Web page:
The Mexican peso has been under significant pressure since the beginning of 2015, trading from a level of just under 14.9 to the dollar to a current rate of 15.35 to the dollar. In spite of the pair trading at a rate of 15.75 at the beginning of June, the peso has since appreciated significantly against the U.S. dollar; at a time when major currencies such as the euro are falling in anticipation of U.S. interest rate rises. In this regard, could this mark the beginning of a potential peso rebound?
According to HSBC, the peso has come under pressure as higher interest rates in the United States could mean significant capital outflows. However, the bank also sees the peso as having the ability to make significant gains towards the end of this year, given a prospective rise in oil prices and an improving U.S. economy.
Ultimately, should the peso undergo a significant recovery, I see this as being more likely once rates in the United States have already risen. While a rise in rates would invariably increase demand for dollar-denominated assets, there is also a distinct possibility that the resulting strong economic growth in the United States may even fuel a risk-on approach and increase demand for emerging market currencies that are thought to be undervalued.
The Mexican peso stands to be an attractive proposition in this regard, as its economic fundamentals are still quite strong when compared to other economies such as Brazil and Russia. For instance, Mexican economic growth expanded by 0.4 percent in the first quarter of 2015 while Brazil and Russia both showed zero or negative growth during this period. In this context, given a time of broad slowdown for emerging markets, I see Mexico as being an attractive proposition for those investors looking to gain exposure to the same.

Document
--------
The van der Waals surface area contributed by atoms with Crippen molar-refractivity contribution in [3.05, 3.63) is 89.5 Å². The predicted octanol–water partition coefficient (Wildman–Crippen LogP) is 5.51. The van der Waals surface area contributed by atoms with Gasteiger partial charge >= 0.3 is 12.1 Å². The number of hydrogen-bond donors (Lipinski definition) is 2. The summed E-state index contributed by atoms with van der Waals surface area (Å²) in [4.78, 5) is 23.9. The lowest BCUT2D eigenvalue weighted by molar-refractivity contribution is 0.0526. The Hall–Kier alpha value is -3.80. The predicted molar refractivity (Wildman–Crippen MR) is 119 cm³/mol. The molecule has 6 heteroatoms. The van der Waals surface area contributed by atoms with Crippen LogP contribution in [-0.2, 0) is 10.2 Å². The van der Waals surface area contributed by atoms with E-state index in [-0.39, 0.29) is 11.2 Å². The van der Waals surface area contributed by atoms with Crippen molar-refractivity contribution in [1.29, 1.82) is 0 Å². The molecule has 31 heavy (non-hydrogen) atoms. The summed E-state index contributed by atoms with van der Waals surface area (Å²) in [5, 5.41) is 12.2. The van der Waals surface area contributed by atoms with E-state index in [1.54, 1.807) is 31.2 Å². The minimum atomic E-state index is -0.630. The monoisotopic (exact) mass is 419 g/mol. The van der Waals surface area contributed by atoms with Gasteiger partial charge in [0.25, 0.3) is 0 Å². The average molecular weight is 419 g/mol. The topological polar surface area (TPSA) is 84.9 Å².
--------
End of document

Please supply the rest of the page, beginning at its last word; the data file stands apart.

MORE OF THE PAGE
Furthermore, at a time when many central banks around the world are keeping domestic currencies weak through lowering interest rates, the Mexican central bank is actively taking steps to strengthen the peso; most recently extending a $3 billion plan to support the peso by selling $52 million daily in the currency market through to the end of September, along with a sale of $200 million should the peso depreciate against the dollar by more than 1.5 percent. Given that high inflation is a risk in Mexico, the central bank favors a strong currency to maintain price stability.
In conclusion, while I foresee a limited change in the peso up till the time when the Federal Reserve raises interest rates, the peso is likely to gain significantly from that point as increased U.S. economic growth helps to bolster demand for the peso and the effects of Mexican central bank intervention begin to take effect.
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